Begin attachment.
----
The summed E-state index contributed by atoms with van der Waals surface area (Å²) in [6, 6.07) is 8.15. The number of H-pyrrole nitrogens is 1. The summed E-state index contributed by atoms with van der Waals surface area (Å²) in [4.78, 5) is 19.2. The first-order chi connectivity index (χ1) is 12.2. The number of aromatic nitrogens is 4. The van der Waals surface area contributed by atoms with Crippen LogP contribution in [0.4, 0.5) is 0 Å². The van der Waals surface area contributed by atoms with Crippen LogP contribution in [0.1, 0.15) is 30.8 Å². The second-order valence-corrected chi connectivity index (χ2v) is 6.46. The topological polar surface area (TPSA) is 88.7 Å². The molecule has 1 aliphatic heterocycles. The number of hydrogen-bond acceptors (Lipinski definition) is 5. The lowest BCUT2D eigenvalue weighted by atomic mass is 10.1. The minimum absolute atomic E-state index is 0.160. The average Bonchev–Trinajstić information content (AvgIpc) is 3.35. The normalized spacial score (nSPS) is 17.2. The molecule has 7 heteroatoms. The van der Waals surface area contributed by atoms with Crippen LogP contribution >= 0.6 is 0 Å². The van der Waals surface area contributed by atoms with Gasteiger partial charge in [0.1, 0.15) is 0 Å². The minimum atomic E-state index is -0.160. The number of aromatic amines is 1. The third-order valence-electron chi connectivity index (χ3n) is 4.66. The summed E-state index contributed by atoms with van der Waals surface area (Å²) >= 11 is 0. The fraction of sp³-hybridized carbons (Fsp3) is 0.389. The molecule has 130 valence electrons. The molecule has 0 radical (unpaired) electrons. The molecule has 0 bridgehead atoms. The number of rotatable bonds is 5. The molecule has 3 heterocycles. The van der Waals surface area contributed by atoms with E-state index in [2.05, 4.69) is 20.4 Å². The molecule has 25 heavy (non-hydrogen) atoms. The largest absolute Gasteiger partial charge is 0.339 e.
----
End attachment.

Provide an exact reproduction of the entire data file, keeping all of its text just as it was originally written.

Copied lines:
The summed E-state index contributed by atoms with van der Waals surface area (Å²) in [6, 6.07) is 8.15. The number of H-pyrrole nitrogens is 1. The summed E-state index contributed by atoms with van der Waals surface area (Å²) in [4.78, 5) is 19.2. The first-order chi connectivity index (χ1) is 12.2. The number of aromatic nitrogens is 4. The van der Waals surface area contributed by atoms with Crippen LogP contribution in [0.4, 0.5) is 0 Å². The van der Waals surface area contributed by atoms with Crippen LogP contribution in [0.1, 0.15) is 30.8 Å². The second-order valence-corrected chi connectivity index (χ2v) is 6.46. The topological polar surface area (TPSA) is 88.7 Å². The molecule has 1 aliphatic heterocycles. The number of hydrogen-bond acceptors (Lipinski definition) is 5. The lowest BCUT2D eigenvalue weighted by atomic mass is 10.1. The minimum absolute atomic E-state index is 0.160. The average Bonchev–Trinajstić information content (AvgIpc) is 3.35. The normalized spacial score (nSPS) is 17.2. The molecule has 7 heteroatoms. The van der Waals surface area contributed by atoms with Crippen LogP contribution >= 0.6 is 0 Å². The van der Waals surface area contributed by atoms with Gasteiger partial charge in [0.1, 0.15) is 0 Å². The minimum atomic E-state index is -0.160. The number of aromatic amines is 1. The third-order valence-electron chi connectivity index (χ3n) is 4.66. The summed E-state index contributed by atoms with van der Waals surface area (Å²) >= 11 is 0. The fraction of sp³-hybridized carbons (Fsp3) is 0.389. The molecule has 130 valence electrons. The molecule has 0 radical (unpaired) electrons. The molecule has 0 bridgehead atoms. The number of rotatable bonds is 5. The molecule has 3 heterocycles. The van der Waals surface area contributed by atoms with E-state index in [2.05, 4.69) is 20.4 Å². The molecule has 25 heavy (non-hydrogen) atoms. The largest absolute Gasteiger partial charge is 0.339 e.